Jens 'n' Frens
Idle thoughts of a relatively libertarian Republican in Cambridge, MA, and whomever he invites. Mostly political.

"A strong conviction that something must be done is the parent of many bad measures."
  -- Daniel Webster

Monday, April 18, 2011 :::

I thought James Taranto used to include anchors in his html, but it appears they aren't there. Anyway, if you click here and search for "You Get What You Pay For?", you can read about the suggestion that the IRS impose a service that is offered for free by a "think tank", which I presume multiplies the fraction of various line items in the federal budget by an individual's tax bill and asserts, "for instance, $15 of that tax bill went to the FBI."

I assume I don't have to detail here the point that money spent freely by an individual in response to a market offer — "I'll give you X if you pay me $Y" — is different in its economic context from money collected in taxes, even for purposes the taxpayer supports. What I want to note is that this notion is even farther from a market-like transaction than if, upon purchasing a Taurus from Ford*, you were presented an itemized receipt indicating that you had paid a certain amount for an Escort and a certain amount for an F-1 pick-up truck.

At the Taranto link, it's noted that this idea might well increase, rather than decrease, the objection of people to taxes, and indeed one occasionally hears of anti-war taxpayers — frequently people who are more than usually eager to increase other forms of government spending — attempting to withhold the amount "they" pay to the military. As Taranto's reader notes, "There's something the government does for everyone to hate." In a world in which a benign central planner knew everyone's desires, economists have worked out a theoretical solution to the "public goods" problem; it's called Lindahl Pricing, and the gist is that individuals pay for goods in proportion to which they value the good — if I value an expansion in a program $5, and everyone who would benefit from it cumulatively values it $5 million, I pay one millionth of its cost — and if you wanted to do accounting that was economically sensible, you should imagine that you're paying more than average for programs that you value more than average, and that someone else is paying for the programs you don't value. I'm not suggesting that you'd find you had paid a fair amount, or that what the government is doing is close to optimal; I'm just saying that pro-rating each portion in the fashion suggested and imagining that it has much economic meaning is stupid.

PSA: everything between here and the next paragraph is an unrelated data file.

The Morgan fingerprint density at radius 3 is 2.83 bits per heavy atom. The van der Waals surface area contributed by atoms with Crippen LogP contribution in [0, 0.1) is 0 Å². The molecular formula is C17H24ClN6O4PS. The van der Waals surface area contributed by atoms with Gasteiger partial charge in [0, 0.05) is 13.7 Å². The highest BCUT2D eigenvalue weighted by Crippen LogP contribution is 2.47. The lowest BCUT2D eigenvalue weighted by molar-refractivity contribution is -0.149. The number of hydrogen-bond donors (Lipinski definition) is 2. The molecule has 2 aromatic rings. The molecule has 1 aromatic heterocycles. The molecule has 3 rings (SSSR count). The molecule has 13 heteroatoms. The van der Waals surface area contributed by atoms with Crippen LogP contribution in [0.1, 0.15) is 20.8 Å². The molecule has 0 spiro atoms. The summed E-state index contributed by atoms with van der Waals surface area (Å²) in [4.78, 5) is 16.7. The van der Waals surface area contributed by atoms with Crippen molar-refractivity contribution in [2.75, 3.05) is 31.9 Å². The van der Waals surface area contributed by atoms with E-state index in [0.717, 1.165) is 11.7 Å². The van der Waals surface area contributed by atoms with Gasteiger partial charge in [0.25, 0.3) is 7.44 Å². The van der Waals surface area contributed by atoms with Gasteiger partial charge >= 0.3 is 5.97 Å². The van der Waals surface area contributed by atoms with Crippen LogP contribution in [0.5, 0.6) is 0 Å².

* Not that anyone just bought a Ford Taurus today. It's blue, by the way.

::: posted by dWj at 8:17 PM

Comments: Post a Comment

Comment Policy

Dollars and Jens
Steven's web-site

Kitchen Cabinet
Colby Cosh
The Volokh Conspiracy
The Corner
The Bleat from James Lileks
Tim Blair
Daily Ablution
Mickey Kaus
Dave Barry
How Appealing
Virginia Postrel
Reason's "Hit and Run"
Captain's Quarters
Roger L. Simon
Power Line
IWF's InkWell
Blogs for Bush
Chetly Zarko
Signifying Nothing
Cosmo Macero
Hub Blog
Ex Parte from Harvard Law's Federalists
Harvard CR blog
Priorities & Frivolities
Daley News
Emil Levitin
Politica Obscura
Wave Maker
Town Watch
Worcester County Repubs

Election '08
Don't Vote
Dave Barry
John McCain

Other Sites of Note
Townhall columnists Cambridge Republican City Committee
Cambridge Chronicle
Robert Winters
Boston Herald
Boston Globe
Boston Metro
Channel 5
Commonwealth Mag
Fox News
Massachusetts Republican Assembly
Robert Benchley Society

U.S. Constitution
9/11 commission report [7 Meg PDF]
Iraq Survey Group report
Fahrenheight 9/11 deceits


Idle thoughts of a relatively libertarian Republican in Cambridge, MA, and whomever he invites. Mostly political.

Powered by Blogger